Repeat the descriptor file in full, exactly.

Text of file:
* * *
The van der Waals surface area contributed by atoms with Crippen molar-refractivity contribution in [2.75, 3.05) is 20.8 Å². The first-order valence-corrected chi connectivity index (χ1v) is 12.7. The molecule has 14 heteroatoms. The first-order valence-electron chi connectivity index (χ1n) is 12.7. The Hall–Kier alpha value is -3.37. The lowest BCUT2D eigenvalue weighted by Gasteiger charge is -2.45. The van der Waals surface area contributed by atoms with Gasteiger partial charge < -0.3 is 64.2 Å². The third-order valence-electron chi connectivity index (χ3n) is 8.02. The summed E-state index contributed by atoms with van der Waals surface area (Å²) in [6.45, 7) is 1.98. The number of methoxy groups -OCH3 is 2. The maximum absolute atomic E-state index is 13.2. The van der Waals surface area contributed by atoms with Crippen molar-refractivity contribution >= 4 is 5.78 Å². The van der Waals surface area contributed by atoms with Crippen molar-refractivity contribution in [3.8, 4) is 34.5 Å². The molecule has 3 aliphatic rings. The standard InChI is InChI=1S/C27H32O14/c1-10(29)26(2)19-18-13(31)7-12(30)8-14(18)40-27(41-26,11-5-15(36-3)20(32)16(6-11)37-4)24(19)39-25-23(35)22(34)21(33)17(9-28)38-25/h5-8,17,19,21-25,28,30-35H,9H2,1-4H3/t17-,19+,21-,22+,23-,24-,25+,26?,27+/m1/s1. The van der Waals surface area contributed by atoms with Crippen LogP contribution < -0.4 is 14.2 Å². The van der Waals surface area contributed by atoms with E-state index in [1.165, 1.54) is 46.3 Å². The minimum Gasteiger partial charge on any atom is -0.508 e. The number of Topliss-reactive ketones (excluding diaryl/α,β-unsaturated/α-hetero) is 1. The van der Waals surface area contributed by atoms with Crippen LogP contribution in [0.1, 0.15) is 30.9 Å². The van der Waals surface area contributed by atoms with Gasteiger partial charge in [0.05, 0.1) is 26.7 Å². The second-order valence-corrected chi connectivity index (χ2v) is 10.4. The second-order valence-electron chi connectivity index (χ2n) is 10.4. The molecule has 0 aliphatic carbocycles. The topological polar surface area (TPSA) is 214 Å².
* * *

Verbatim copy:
The van der Waals surface area contributed by atoms with Crippen molar-refractivity contribution in [2.75, 3.05) is 20.8 Å². The first-order valence-corrected chi connectivity index (χ1v) is 12.7. The molecule has 14 heteroatoms. The first-order valence-electron chi connectivity index (χ1n) is 12.7. The Hall–Kier alpha value is -3.37. The lowest BCUT2D eigenvalue weighted by Gasteiger charge is -2.45. The van der Waals surface area contributed by atoms with Gasteiger partial charge < -0.3 is 64.2 Å². The third-order valence-electron chi connectivity index (χ3n) is 8.02. The summed E-state index contributed by atoms with van der Waals surface area (Å²) in [6.45, 7) is 1.98. The number of methoxy groups -OCH3 is 2. The maximum absolute atomic E-state index is 13.2. The van der Waals surface area contributed by atoms with Crippen molar-refractivity contribution >= 4 is 5.78 Å². The van der Waals surface area contributed by atoms with Crippen molar-refractivity contribution in [3.8, 4) is 34.5 Å². The molecule has 3 aliphatic rings. The standard InChI is InChI=1S/C27H32O14/c1-10(29)26(2)19-18-13(31)7-12(30)8-14(18)40-27(41-26,11-5-15(36-3)20(32)16(6-11)37-4)24(19)39-25-23(35)22(34)21(33)17(9-28)38-25/h5-8,17,19,21-25,28,30-35H,9H2,1-4H3/t17-,19+,21-,22+,23-,24-,25+,26?,27+/m1/s1. The van der Waals surface area contributed by atoms with Crippen LogP contribution < -0.4 is 14.2 Å². The van der Waals surface area contributed by atoms with E-state index in [1.165, 1.54) is 46.3 Å². The minimum Gasteiger partial charge on any atom is -0.508 e. The number of Topliss-reactive ketones (excluding diaryl/α,β-unsaturated/α-hetero) is 1. The van der Waals surface area contributed by atoms with Crippen LogP contribution in [0.1, 0.15) is 30.9 Å². The van der Waals surface area contributed by atoms with Gasteiger partial charge in [0.05, 0.1) is 26.7 Å². The second-order valence-corrected chi connectivity index (χ2v) is 10.4. The second-order valence-electron chi connectivity index (χ2n) is 10.4. The molecule has 0 aliphatic carbocycles. The topological polar surface area (TPSA) is 214 Å².